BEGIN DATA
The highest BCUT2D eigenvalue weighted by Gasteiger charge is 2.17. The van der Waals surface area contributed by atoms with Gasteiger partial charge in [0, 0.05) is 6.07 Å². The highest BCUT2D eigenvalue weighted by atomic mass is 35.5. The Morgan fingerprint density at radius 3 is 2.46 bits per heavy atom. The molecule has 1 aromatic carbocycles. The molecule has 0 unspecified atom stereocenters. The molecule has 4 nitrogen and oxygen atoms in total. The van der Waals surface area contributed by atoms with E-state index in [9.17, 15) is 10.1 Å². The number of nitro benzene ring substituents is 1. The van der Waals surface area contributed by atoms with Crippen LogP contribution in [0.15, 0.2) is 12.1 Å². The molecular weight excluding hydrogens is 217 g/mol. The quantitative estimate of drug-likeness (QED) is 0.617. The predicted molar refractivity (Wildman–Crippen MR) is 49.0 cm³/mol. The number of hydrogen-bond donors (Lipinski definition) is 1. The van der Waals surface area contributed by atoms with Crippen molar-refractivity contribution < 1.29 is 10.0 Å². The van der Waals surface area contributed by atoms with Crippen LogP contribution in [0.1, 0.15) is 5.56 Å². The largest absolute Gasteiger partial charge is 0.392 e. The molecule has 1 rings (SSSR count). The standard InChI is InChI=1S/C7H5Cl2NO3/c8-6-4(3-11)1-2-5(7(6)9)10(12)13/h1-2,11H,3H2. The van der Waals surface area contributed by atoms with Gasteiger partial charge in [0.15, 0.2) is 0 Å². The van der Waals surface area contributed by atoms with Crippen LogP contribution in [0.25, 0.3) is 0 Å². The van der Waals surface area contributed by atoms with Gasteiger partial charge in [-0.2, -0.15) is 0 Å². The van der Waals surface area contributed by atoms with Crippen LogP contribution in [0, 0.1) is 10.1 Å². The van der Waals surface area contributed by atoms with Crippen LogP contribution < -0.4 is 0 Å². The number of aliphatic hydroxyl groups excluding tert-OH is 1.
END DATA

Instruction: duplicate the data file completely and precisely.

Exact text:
The highest BCUT2D eigenvalue weighted by Gasteiger charge is 2.17. The van der Waals surface area contributed by atoms with Gasteiger partial charge in [0, 0.05) is 6.07 Å². The highest BCUT2D eigenvalue weighted by atomic mass is 35.5. The Morgan fingerprint density at radius 3 is 2.46 bits per heavy atom. The molecule has 1 aromatic carbocycles. The molecule has 0 unspecified atom stereocenters. The molecule has 4 nitrogen and oxygen atoms in total. The van der Waals surface area contributed by atoms with E-state index in [9.17, 15) is 10.1 Å². The number of nitro benzene ring substituents is 1. The van der Waals surface area contributed by atoms with Crippen LogP contribution in [0.15, 0.2) is 12.1 Å². The molecular weight excluding hydrogens is 217 g/mol. The quantitative estimate of drug-likeness (QED) is 0.617. The predicted molar refractivity (Wildman–Crippen MR) is 49.0 cm³/mol. The number of hydrogen-bond donors (Lipinski definition) is 1. The van der Waals surface area contributed by atoms with Crippen molar-refractivity contribution < 1.29 is 10.0 Å². The van der Waals surface area contributed by atoms with Crippen LogP contribution in [0.1, 0.15) is 5.56 Å². The largest absolute Gasteiger partial charge is 0.392 e. The molecule has 1 rings (SSSR count). The standard InChI is InChI=1S/C7H5Cl2NO3/c8-6-4(3-11)1-2-5(7(6)9)10(12)13/h1-2,11H,3H2. The van der Waals surface area contributed by atoms with Gasteiger partial charge in [0.15, 0.2) is 0 Å². The van der Waals surface area contributed by atoms with Crippen LogP contribution in [0.25, 0.3) is 0 Å². The van der Waals surface area contributed by atoms with Gasteiger partial charge in [-0.2, -0.15) is 0 Å². The van der Waals surface area contributed by atoms with Crippen LogP contribution in [0, 0.1) is 10.1 Å². The van der Waals surface area contributed by atoms with Crippen LogP contribution < -0.4 is 0 Å². The number of aliphatic hydroxyl groups excluding tert-OH is 1.